Remember several months ago when the narrative was that the market was just fine as long as the yield curve didn't invert? Well the yield curve never inverted and the market went down anyway.
In fact, look at a chart of the yield curve. See that low in late August (red circle)? That was on the verge of inverting and then, boom, up it went.
Now I want to draw your attention to the chart of Nasdaq. The red circle represents the high in Nasdaq. Look when it arrived: just as the yield curve was bottoming. To recap, there was no inversion even though consensus said we did not need to fret until there was an inversion, and it turns out when the spread headed back up stocks topped.
I am not a bond expert; I don't even play one on TV. But I can read a chart and those charts lined up to strike that narrative down.
The new narrative I hear is a refrain that as long as credit is OK the market is OK. Again, I am no expert on any of this but does this chart look like credit is OK? It's the chart of HYG, an ETF to be long High Yield Corporate bonds. It looks like a chart of Nasdaq, or the Russell 2000, having broken the uptrend line. I am not sure one is leading the other.
As for Monday's action, not much changed despite the rally in Nasdaq. In fact, the number of stocks making new lows for Nasdaq increased while the number of new lows for the NYSE contracted and remains below 300 names.
Even the small caps did better on a relative basis but not much changed for the indicators. One indicator I am watching closely is the McClellan Summation Index. The reason is that a week ago, just before the big up day, it needed a net differential of +3,700 advancers minus decliners to halt the slide. As of today it needs +1,600 to halt the slide. So in essence, it hasn't gotten worse, or more oversold.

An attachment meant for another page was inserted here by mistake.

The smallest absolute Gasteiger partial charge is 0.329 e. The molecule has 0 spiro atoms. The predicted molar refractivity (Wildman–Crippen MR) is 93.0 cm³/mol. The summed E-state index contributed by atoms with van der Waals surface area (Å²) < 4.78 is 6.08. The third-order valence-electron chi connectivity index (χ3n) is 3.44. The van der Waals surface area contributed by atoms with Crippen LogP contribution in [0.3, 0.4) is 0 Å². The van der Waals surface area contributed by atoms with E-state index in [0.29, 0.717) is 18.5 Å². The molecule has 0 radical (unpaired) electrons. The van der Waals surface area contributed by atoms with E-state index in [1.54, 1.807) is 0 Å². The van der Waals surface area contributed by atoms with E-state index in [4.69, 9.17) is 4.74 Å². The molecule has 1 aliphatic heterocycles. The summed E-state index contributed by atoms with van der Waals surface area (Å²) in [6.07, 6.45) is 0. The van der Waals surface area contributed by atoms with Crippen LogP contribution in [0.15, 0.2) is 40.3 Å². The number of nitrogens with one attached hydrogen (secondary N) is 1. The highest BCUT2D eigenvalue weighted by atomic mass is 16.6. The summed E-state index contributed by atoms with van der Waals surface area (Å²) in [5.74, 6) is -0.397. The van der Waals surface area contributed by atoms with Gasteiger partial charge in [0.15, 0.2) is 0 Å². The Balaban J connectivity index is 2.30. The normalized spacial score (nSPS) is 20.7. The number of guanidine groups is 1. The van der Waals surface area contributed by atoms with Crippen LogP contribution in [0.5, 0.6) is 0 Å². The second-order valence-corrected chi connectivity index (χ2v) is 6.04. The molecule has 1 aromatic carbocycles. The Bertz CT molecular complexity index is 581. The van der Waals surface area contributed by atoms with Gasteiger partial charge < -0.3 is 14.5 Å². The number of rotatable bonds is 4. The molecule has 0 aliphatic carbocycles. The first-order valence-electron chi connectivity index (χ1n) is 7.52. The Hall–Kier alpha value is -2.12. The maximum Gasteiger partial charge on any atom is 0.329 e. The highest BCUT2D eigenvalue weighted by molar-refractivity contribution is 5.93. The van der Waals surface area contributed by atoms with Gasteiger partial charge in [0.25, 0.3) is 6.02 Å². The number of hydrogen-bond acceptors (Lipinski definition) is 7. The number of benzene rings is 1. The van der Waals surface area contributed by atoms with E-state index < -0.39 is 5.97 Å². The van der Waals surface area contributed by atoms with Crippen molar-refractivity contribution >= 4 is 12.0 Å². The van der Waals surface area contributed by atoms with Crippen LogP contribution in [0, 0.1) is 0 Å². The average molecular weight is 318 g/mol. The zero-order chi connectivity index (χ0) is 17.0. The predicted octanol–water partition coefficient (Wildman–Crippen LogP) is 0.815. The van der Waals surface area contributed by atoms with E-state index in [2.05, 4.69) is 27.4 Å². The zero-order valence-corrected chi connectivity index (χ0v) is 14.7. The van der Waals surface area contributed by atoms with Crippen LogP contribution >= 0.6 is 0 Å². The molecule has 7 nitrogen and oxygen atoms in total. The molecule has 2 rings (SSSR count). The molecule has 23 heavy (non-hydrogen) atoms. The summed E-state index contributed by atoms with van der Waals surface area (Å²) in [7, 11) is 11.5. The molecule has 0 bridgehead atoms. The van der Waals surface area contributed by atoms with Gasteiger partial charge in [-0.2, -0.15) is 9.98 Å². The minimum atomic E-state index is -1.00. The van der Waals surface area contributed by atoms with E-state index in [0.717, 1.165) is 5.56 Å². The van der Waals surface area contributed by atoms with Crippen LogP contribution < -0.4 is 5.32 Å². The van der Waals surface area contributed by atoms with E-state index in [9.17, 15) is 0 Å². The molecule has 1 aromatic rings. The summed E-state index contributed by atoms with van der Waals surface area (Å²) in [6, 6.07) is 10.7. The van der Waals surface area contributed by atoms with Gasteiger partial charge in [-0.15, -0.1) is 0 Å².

This indicator has been a straight shot down since early September. That's nearly two months without so much as a wiggle upward. Not even an attempt to halt the slide. With it needing +1,600 advancers minus decliners to halt the slide, clearly a big up day with decent breadth could do it, something that was not possible a week ago.
Sentiment wise the bearish chorus is loud. Then why did the equity put/call ratio fall to 57%, the lowest reading since October 3, just before the market slide? To offset that the Daily Sentiment Index (DSI) for the S&P fell to 10. Under 10 and it's gone too far (it fell to just under 10 right before last week's rally).